WASHINGTON (Reuters) - Global warming may produce stronger hurricanes that could disrupt U.S. oil production in the Gulf of Mexico and damage ports and pipelines along the coast that move fuel supplies, a new government report said on Thursday.
The report from a team of climate change experts and scientists at seven Energy Department laboratories is the first to provide details on the impact global warming could have on the U.S. energy sector.
The report warns of more strong storms like hurricanes Katrina and Rita in 2005 that destroyed over 100 offshore production platforms and damaged almost 600 pipelines.
As a result, a large chunk of U.S. oil and natural gas production was shut in for months, onshore pipelines were unable to transport gasoline supplies to major cities and pump prices hit record highs across the country.
“Increases in storm intensity could threaten further (energy supply) disruptions of the sorts experienced in 2005,” the report said.
In addition to seasonal damage from stronger storms, rising sea levels due to global warming permanently threatens many oil refineries, liquefied natural gas terminals and coal import and export facilities located along the U.S. coasts.
“Rising sea levels could lead to direct losses such as equipment damage from flooding or erosion or indirect effects such as the costs of raising vulnerable assets to higher levels or building future energy projects further inland, thus increasing transportation costs,” the report said.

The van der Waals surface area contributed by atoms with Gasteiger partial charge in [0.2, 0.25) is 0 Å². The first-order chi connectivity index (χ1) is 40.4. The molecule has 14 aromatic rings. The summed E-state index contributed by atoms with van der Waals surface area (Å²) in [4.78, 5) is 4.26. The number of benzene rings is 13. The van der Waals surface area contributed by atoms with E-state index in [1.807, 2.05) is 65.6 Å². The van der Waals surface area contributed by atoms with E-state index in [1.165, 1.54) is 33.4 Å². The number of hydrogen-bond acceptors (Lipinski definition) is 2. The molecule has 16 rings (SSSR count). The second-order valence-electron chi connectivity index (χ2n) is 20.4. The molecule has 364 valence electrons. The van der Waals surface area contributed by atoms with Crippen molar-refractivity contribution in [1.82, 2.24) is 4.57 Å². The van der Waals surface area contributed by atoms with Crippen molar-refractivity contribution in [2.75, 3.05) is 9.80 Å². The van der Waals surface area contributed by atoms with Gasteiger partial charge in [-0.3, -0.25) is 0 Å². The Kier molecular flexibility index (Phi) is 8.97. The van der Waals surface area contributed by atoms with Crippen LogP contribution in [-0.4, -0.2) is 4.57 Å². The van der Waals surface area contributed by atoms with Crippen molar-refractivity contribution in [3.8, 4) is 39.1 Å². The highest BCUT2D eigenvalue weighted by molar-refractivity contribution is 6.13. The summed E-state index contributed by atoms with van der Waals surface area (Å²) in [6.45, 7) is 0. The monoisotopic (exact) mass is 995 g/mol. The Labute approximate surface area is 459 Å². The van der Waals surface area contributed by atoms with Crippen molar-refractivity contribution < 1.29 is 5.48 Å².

As for the effects of climate change on U.S. energy consumption, a rise in average temperatures in most regions of the United States means more energy will be needed for cooling than for heating.
“In general, the changes imply increased demand for electricity, which supplies virtually all cooling energy services but only some heating services,” the report said.
However, electricity supplies generated by hydropower could be reduced in the West where producers depend on melting snow to turn turbines. But they could increase in other regions that rely on rivers filled by rain.
Warmer temperatures in Alaska could make waters navigable year-round to the oil fields in the state’s North Slope, so tankers could transport more supplies to the lower 48 states, the report said.
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